You're right, though. If one request is made upstream it's going to be returned through the same interface downstream. So it's not proper load balancing, though from a user's perspective it will perform an inefficient "load balancing" in that if one NIC is busy it will go out the other NIC... or perhaps it is simple round-robin, I'm not sure, but in any case it won't be any kind of real balance.

The Server versions of Windows support true load balancing across NICs. And Intel has software if you own their Pro series of NICs to accomplish the same thing.

Some routers will handle downstream load balancing in that they understand multiple NICs associated with one connection and will switch packets appropriately. But I don't know of any consumer routers that do that.
 

syadasti

i heart mac
Apr 15, 2002
12,721
290
VT
The Server versions of Windows support true load balancing across NICs. And Intel has software if you own their Pro series of NICs to accomplish the same thing.
Third party is usually better, often support more configurations than window server does out of the box but most people are just using simple teaming setups so it doesn't matter.
 

$tinkle

Expert on blowing
Feb 12, 2003
14,591
5
ok, i just took a dump, & got to thinking: if a page request is associated to exactly one IP, it will be routed back as such, and therefore the whole page comes through the same pipe. so if there's a way to assign one IP to two devices, the switching (by MAC address) can happen.

but that would be fraught with all kinds of ugly collisions.
 

syadasti

i heart mac
Apr 15, 2002
12,721
290
VT
Some routers will handle downstream load balancing in that they understand multiple NICs associated with one connection and will switch packets appropriately. But I don't know of any consumer routers that do that.
On the hardware side for consumers with dual band radio you can probably really get almost 300 Mbps around rather than 300 Mbps claimed but 100 Mbps in ideal conditions. The single radio DI655 can handle about 250 Mbps of routed traffic, so once they have a decent dual band setup they only need a little more processing power to handle it. Too bad "Internet broadband" sucks in the US.
 

syadasti

i heart mac
Apr 15, 2002
12,721
290
VT
otoh, 802.11n (MMO) could do SK6's experiment, right? just a "slight" upgrade necessary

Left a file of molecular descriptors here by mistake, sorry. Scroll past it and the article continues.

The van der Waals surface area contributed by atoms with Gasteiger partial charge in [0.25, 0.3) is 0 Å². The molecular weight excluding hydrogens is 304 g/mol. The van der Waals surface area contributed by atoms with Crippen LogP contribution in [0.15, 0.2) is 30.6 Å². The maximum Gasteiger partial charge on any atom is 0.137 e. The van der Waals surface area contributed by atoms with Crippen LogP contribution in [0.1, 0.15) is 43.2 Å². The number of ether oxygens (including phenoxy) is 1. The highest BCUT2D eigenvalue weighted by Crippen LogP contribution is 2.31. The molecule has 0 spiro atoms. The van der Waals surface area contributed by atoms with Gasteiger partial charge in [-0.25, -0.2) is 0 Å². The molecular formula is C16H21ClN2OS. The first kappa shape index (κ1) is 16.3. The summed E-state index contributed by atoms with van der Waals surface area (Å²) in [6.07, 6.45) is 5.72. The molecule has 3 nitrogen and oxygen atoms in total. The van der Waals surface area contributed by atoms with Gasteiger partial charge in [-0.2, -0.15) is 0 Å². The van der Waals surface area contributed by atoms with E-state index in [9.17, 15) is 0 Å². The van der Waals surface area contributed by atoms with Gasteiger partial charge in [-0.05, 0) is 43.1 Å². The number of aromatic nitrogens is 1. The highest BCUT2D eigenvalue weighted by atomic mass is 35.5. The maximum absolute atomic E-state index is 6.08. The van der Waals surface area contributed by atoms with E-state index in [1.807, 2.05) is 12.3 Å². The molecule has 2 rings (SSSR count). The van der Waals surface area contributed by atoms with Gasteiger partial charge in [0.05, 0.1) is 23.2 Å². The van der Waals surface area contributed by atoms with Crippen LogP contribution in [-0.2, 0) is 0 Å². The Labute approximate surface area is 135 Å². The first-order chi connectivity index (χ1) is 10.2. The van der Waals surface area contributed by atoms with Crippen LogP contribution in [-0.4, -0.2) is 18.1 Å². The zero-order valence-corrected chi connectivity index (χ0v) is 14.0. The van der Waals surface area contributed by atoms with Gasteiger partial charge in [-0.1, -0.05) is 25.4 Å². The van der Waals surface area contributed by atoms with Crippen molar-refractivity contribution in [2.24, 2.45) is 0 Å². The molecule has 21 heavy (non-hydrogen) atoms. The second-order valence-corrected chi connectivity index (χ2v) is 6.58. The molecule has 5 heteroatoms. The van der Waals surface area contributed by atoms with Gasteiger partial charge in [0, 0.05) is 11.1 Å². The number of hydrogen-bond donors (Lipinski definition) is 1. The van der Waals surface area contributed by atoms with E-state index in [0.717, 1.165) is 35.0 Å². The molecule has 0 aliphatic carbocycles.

No that router isn't very good. Even the better 802.11n draft routers don't pull anywhere near that for total routing performance - they top off around 250 Mbps:

http://www.smallnetbuilder.com/component/option,com_chart/Itemid,189/

I have this one, it does about what they measured (90 Mbps over wifi) through one floor but I have an aftermarket external dlink antenna for best positioning on my PCI adapter:

http://www.smallnetbuilder.com/content/view/30087/96/1/6/

I use 1.10 firmware and this RAlink chipset card:

http://www.newegg.com/Product/Product.aspx?Item=N82E16833180052

With OEM drivers:

http://www.ralinktech.com/ralink/Home/Support/Windows.html

And this antenna:

http://www.dlink.com/products/?pid=545
 

syadasti

i heart mac
Apr 15, 2002
12,721
290
VT
ok, i just took a dump, & got to thinking: if a page request is associated to exactly one IP, it will be routed back as such, and therefore the whole page comes through the same pipe. so if there's a way to assign one IP to two devices, the switching (by MAC address) can happen.
3com and Intel NICs can do this via their third party software - you can team two LAN adapters to increase your bandwidth and/or redundancy on one IP. I am sure it has been done homebrew with wifi on Linux, check google. You have more link aggregation flexibility in Linux than you do in Windows.
 

SK6

Turbo Monkey
Jul 10, 2001
7,596
0
Shut up and ride...
LOL!!!! Well, it's one of those things, the card is just sitting there...and I looked over at it, then I got to thinkin'....

Of course all of this thinking was done after wishing I could get out to ride....OMG I want to get out to ride!!!!!!

So, without getting into details, 7-7:30ish (right after work), I get to thinkin'....

:p